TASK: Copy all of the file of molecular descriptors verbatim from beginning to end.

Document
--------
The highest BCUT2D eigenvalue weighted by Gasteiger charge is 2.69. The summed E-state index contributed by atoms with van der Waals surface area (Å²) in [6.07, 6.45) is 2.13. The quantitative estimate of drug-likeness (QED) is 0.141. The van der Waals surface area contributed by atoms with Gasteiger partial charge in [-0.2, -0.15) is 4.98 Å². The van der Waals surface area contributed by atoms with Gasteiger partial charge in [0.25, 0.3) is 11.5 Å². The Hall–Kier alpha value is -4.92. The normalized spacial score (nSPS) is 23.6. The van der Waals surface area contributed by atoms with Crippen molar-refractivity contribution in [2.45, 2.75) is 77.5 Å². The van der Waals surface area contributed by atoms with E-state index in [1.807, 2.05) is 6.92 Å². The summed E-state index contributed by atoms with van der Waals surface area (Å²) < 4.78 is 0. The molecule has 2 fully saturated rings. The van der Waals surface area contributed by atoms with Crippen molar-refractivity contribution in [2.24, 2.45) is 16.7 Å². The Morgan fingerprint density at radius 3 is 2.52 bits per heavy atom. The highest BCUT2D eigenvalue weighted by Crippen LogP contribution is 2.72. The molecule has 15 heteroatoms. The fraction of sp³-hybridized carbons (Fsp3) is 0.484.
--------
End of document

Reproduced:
The highest BCUT2D eigenvalue weighted by Gasteiger charge is 2.69. The summed E-state index contributed by atoms with van der Waals surface area (Å²) in [6.07, 6.45) is 2.13. The quantitative estimate of drug-likeness (QED) is 0.141. The van der Waals surface area contributed by atoms with Gasteiger partial charge in [-0.2, -0.15) is 4.98 Å². The van der Waals surface area contributed by atoms with Gasteiger partial charge in [0.25, 0.3) is 11.5 Å². The Hall–Kier alpha value is -4.92. The normalized spacial score (nSPS) is 23.6. The van der Waals surface area contributed by atoms with Crippen molar-refractivity contribution in [2.45, 2.75) is 77.5 Å². The van der Waals surface area contributed by atoms with E-state index in [1.807, 2.05) is 6.92 Å². The summed E-state index contributed by atoms with van der Waals surface area (Å²) < 4.78 is 0. The molecule has 2 fully saturated rings. The van der Waals surface area contributed by atoms with Crippen molar-refractivity contribution in [2.24, 2.45) is 16.7 Å². The Morgan fingerprint density at radius 3 is 2.52 bits per heavy atom. The highest BCUT2D eigenvalue weighted by Crippen LogP contribution is 2.72. The molecule has 15 heteroatoms. The fraction of sp³-hybridized carbons (Fsp3) is 0.484.